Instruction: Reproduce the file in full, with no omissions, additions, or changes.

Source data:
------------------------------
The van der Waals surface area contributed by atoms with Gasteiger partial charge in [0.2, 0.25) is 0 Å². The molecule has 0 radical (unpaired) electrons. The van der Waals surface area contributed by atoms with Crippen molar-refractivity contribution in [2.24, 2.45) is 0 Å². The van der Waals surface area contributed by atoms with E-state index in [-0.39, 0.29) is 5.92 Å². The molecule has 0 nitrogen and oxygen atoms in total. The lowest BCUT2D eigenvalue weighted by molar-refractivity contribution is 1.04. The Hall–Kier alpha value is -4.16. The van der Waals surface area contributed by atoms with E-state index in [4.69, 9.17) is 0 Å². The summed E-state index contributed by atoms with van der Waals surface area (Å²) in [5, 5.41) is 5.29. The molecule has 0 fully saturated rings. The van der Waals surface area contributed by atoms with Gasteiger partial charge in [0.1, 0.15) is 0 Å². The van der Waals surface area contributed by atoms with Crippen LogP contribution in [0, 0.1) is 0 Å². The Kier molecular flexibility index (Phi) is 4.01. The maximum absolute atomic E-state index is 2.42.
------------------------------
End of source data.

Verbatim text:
The van der Waals surface area contributed by atoms with Gasteiger partial charge in [0.2, 0.25) is 0 Å². The molecule has 0 radical (unpaired) electrons. The van der Waals surface area contributed by atoms with Crippen molar-refractivity contribution in [2.24, 2.45) is 0 Å². The van der Waals surface area contributed by atoms with E-state index in [-0.39, 0.29) is 5.92 Å². The molecule has 0 nitrogen and oxygen atoms in total. The lowest BCUT2D eigenvalue weighted by molar-refractivity contribution is 1.04. The Hall–Kier alpha value is -4.16. The van der Waals surface area contributed by atoms with E-state index in [4.69, 9.17) is 0 Å². The summed E-state index contributed by atoms with van der Waals surface area (Å²) in [5, 5.41) is 5.29. The molecule has 0 fully saturated rings. The van der Waals surface area contributed by atoms with Gasteiger partial charge in [0.1, 0.15) is 0 Å². The van der Waals surface area contributed by atoms with Crippen LogP contribution in [0, 0.1) is 0 Å². The Kier molecular flexibility index (Phi) is 4.01. The maximum absolute atomic E-state index is 2.42.